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The government of Bangladesh has taken the radical step of banning the blog of Asif Mohiuddin, a 2012 DW Bobs blog award winner. Mohiuddin was brutally attacked by unknown assailants in Dhaka last January.
The Bangladesh Telecommunication Regulatory Commission (BTRC) has asked community blog owners to ban a number of blogs which have been deemed "anti-state" and "anti-religious." Confirming the removal of Asif Mohiuddin's blog link, Syeda Gulshan Ferdous Jana, founder of Bangladesh's first Bangla language community blog site "Somewhere in Blog," told DW, "Last Thursday we received an official email from the BTRC. This is the first time in the over seven years of somewhereinblog.net that authorities have issued written instructions to discipline bloggers."
"The email named four bloggers, including Asif Mohiuddin's blog profile, and advised us to permanently remove all of these blogs immediately," said Jana.
Mohiuddin's brutal attack
Asif Mohiuddin's blog was one of the most read web pages in Bangladesh and is known for its strong criticism of religious fundamentalism and Bangladesh's "anti-people politics." The blogger was brutally attacked last January for spreading his ideas. He survived the attack with serious injuries and continues to receive threats from fundamentalists.
The title of Mohiuddin's blog alone was provocative - "God, Almighty only in name but impotent in reality" was the name he gave it. Islamists have organized a number of protests in the country in the past few weeks, in which they have called for the death of Asif Mohiuddin and other bloggers.
Instead of providing adequate security to Mohiuddin, many police are now harassing him and urging him "not to write blogs against religious fundamentalism." Mohiuddin considers this to be a violation of his fundamental constitutional right to freedom of speech.
"They are trying to clamp down on this and prevent the exercise of one's right to the freedom of expression," Mohiuddin told DW.
Bloggers denounce government order
Meanwhile, another community blog by the name of Amarblog has confirmed receiving an email from the BTRC with instructions similar to those sent to Somewhere in Blog. In a blog post, Amarblog denounced the BTRC order to provide authorities with the confidential "IP address, location, email address, cell phone number and real name" of the bloggers behind certain specified links.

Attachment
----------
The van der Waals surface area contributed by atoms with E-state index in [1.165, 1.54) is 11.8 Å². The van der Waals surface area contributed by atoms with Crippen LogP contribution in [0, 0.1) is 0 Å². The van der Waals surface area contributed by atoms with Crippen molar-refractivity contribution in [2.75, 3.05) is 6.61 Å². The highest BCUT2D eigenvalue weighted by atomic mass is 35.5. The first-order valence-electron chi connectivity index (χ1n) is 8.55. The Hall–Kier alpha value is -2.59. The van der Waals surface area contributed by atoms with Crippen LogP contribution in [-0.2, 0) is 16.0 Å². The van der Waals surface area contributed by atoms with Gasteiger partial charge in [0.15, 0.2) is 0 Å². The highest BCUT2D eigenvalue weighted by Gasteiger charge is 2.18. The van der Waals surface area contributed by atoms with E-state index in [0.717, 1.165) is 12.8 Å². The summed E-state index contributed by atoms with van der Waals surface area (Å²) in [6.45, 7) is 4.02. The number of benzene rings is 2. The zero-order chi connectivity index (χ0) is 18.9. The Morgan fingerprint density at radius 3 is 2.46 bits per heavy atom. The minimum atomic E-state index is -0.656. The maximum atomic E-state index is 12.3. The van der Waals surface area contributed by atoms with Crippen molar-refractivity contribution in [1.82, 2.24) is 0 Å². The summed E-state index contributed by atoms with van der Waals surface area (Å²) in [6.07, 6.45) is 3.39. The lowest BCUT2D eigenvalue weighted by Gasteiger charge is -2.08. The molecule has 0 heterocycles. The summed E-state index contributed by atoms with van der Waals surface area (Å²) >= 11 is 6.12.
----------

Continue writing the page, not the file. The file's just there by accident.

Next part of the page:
"Amarblog is committed to protecting free speech in Bangla on the web. Amarblog was, is and will always sustain this commitment," said Director of Amarblog, Sushanta Das Gupta.
While obeying the order to remove the blog links, Somewhere in Blog chief Jana made a "very strong request" to the BTRC that people whose blogs contribute to healthy debate through their writing should be allowed to blog without fear of being criminalized.
"We wish to see this happen immediately," Jana told DW.
BTRC enforces 'abusive powers'
The legal base of such an order from BTRC has been questioned by bloggers. The telecommunication authority initially refrained from commenting on the legal framework, but eventually in a press release referred to the Bangladesh ICT Act of 2006 as well as to a recent panel formed by the Government to monitor comments on Islam and Muhammad. The BTRC also threatened to impose fines and other punishments on the blog owners, if their orders were not followed.
Reporters without Borders (RSF) condemned the BTRC decision to ban blogs. Head of the Asia-Pacific Desk of RSF Benjamin Ismail told DW, "By principle, a ban of any website should be the result of a judiciary decision. In that regard, we believe the BTRC enforces abusive powers. Furthermore, if we look at the targeted website and its author, we can understand the political motives behind this ban.
"Asif Mohiuddin has not only been targeted by Islamist militants, but he is also subject to harassment by the authorities. The many threats he has received from extremists constitute a danger to the freedom of expression and information. The authorities should protect Asif," Ismail said.
2013 Shahbag protest
Bloggers have been in the limelight in Bangladesh since the 2013 Shahbag protests, a movement demanding maximum punishment for war criminals as well as the banning of an Islamist political party, Jamaat-e-Islami, for its involvement in war crimes during Bangladesh's 1971 war of independence. Millions of Bangladeshis were killed and hundreds of thousands raped during that war but the perpetrators of the crimes had gone unpunished until a tribunal was recently set up to put them on trial.
The Shahbag movement is being organized by bloggers and is supported by thousands of people in Bangladesh. The protests began on February 5, 2013 and have continued since. One of the leading activists of the movement, a blogger by the name of Ahmed Rajib Haider, was hacked to death in the capital, Dhaka, on the tenth day of protests.
After Haider's murder, certain groups and individuals started propagating on the Internet that he had been writing a blog defaming Islam. While IT experts say the "controversial" write-ups in the WordPress blog might not really be his own, Islamists launched a massive attack against the bloggers who demand justice be brought to war criminals, labeling them "atheists" and "blasphemers."
"The Shahbag protest, in fact, is against Jamaat-e-Islami Bangladesh, the root of all evil," confirms Asif Mohiuddin, who is also one of the organizers of the movement. He continues, "If we achieve victory in this battle, we will be one step closer to a secular Bangladesh."